Montreal Alouettes general manager Danny Maciocia knows time is of the essence for potentially playing CFL football in 2020.
The deadline for a decision has been pushed back multiple times by the league office and there is no current drop dead date. Winnipeg has tentatively been chosen as the hub city, however, federal funding is a critical factor in whether the CFL actually sets up shop in the Manitoba capital. If it actually happens, there are plenty of plans to be made by each franchise.
“Logistics lead to a ton of questions and that’s why we need an answer quickly. Despite an answer, we won’t be able to leave next week. I think we would need four to five weeks to get everything set up,” Maciocia told RDS.
In order for each team to be ready for a possible shortened schedule this year, the 52-year-old football lifer hopes for an answer in the coming days. Schedules and facilities need to be booked and Montreal’s GM states there are many football decisions to be made if the bubble concept goes ahead, especially for smaller rosters which would help the league lower its total personnel in the hub.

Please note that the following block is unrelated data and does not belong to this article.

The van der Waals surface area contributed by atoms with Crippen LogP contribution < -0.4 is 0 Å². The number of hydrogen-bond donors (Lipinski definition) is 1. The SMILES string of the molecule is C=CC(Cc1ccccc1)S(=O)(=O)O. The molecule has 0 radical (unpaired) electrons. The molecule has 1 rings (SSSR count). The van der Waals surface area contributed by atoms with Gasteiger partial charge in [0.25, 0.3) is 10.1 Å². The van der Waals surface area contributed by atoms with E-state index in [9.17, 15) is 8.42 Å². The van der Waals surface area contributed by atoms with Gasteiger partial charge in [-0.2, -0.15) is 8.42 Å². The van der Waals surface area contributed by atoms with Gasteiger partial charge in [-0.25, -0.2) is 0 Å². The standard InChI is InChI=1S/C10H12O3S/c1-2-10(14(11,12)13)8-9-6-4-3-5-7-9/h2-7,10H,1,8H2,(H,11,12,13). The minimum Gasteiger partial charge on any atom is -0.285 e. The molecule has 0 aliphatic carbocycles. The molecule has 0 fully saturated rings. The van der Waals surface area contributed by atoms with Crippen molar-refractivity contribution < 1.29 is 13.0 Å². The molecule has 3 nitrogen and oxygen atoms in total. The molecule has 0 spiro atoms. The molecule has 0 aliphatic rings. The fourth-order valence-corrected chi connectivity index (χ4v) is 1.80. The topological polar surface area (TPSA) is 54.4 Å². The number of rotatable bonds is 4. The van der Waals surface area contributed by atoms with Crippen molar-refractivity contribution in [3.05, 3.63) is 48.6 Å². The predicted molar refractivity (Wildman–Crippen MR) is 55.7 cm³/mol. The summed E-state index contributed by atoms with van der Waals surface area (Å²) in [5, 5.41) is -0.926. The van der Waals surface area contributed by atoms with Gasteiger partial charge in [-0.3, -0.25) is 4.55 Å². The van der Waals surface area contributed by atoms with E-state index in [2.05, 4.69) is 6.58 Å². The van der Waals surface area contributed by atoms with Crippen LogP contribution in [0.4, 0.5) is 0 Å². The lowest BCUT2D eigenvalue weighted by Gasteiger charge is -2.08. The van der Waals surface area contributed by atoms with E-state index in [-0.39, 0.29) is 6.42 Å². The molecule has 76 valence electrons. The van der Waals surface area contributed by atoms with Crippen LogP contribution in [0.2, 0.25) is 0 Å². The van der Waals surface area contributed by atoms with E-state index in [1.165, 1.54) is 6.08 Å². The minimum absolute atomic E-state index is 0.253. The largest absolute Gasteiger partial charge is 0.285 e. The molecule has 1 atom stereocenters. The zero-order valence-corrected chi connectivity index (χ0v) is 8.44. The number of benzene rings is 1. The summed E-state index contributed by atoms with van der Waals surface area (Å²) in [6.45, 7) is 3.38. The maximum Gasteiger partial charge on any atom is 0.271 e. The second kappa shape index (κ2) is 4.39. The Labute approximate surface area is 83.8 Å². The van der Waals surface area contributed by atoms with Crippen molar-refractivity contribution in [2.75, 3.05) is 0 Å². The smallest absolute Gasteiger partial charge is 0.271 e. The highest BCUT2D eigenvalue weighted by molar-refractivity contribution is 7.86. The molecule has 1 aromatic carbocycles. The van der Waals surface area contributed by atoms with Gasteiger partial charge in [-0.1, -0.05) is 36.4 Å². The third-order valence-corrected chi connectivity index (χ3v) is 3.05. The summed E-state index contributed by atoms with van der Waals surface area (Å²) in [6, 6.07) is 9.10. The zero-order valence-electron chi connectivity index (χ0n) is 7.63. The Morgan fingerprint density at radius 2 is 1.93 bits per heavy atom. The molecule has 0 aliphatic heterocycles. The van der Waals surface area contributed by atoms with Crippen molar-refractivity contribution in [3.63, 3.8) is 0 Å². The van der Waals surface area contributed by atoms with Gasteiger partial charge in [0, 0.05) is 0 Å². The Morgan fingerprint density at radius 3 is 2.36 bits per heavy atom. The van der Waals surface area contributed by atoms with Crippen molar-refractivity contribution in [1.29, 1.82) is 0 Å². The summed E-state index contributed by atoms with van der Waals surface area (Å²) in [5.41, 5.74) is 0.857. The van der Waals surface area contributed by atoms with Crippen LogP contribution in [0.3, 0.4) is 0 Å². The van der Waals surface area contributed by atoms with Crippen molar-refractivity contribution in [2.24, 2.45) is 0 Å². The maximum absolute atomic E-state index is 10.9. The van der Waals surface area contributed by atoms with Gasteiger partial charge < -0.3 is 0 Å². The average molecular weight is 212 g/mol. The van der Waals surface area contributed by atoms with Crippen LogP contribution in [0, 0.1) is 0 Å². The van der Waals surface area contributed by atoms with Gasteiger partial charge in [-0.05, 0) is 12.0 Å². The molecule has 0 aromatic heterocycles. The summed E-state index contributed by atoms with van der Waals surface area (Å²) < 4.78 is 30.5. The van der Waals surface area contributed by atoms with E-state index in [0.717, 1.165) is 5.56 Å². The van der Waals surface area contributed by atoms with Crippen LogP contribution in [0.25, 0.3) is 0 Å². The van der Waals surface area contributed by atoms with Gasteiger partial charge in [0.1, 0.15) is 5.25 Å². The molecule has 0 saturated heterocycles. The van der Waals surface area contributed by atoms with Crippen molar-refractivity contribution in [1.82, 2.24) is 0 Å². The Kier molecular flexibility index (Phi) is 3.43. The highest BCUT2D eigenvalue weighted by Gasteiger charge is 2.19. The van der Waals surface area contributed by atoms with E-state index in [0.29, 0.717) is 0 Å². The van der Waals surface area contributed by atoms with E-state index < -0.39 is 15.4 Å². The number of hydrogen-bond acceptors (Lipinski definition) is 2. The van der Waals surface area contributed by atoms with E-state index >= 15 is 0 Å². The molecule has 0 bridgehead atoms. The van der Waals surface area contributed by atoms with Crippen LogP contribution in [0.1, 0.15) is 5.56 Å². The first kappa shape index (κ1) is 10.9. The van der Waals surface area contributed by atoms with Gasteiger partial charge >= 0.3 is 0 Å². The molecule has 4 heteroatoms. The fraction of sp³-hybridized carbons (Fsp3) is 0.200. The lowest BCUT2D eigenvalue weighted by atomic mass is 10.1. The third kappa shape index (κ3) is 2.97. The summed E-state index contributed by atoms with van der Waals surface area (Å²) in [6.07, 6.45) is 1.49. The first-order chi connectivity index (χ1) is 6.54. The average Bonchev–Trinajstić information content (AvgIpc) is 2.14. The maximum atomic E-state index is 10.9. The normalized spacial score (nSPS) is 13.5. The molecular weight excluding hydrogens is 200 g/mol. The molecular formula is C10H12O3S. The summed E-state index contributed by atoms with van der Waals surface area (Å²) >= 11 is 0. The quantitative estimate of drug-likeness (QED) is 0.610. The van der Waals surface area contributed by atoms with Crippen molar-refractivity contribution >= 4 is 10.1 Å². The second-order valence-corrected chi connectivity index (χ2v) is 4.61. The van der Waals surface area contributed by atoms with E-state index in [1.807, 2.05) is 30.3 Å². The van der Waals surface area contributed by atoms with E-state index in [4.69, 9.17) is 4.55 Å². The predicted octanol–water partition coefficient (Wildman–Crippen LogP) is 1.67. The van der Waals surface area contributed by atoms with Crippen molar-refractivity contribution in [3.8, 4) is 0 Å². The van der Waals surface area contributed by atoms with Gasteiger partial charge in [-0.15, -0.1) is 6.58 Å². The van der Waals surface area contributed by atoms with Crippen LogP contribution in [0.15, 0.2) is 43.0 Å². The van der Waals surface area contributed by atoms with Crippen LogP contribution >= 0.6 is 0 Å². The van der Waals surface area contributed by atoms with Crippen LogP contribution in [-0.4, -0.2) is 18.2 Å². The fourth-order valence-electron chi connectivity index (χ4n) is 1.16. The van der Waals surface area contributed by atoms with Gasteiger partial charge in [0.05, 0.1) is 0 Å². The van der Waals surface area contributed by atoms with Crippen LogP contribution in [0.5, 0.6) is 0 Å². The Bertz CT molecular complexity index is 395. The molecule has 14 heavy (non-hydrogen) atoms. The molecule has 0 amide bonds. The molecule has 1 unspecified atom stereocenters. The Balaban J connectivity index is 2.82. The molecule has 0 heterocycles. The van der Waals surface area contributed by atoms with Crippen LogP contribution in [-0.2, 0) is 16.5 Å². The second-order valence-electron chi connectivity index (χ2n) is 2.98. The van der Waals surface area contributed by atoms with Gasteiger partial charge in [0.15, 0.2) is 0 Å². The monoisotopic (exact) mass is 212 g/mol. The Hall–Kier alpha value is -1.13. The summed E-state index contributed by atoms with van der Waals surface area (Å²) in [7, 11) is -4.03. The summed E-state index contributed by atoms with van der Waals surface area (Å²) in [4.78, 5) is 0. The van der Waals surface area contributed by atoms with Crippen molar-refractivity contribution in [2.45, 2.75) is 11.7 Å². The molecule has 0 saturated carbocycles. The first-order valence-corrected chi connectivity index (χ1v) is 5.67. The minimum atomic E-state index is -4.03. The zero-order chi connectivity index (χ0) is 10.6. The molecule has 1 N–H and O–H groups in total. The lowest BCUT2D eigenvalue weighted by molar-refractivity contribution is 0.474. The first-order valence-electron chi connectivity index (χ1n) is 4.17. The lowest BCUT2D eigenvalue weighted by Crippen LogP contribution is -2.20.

“We have to ask ourselves how many players we will have to bring with us, how many days will be in camp and it will probably be without a pre-season. Are we opting for more veterans instead of young people? Maciocia wondered.
That’s just one of many questions which won’t have an answer until the league decides on the fate of a season this year. The CFL is in discussions with the federal government to acquire a possible interest-free loan. The $30 million ask is lower than the $42.5 million that the league had sought most recently after reducing its expectations from commissioner Randy Ambrosie’s initial request for up to $150 million at the beginning of the COVID-19 pandemic.
It’s a Hail Mary throw for the league, which should ultimately provide a resolution for all involved.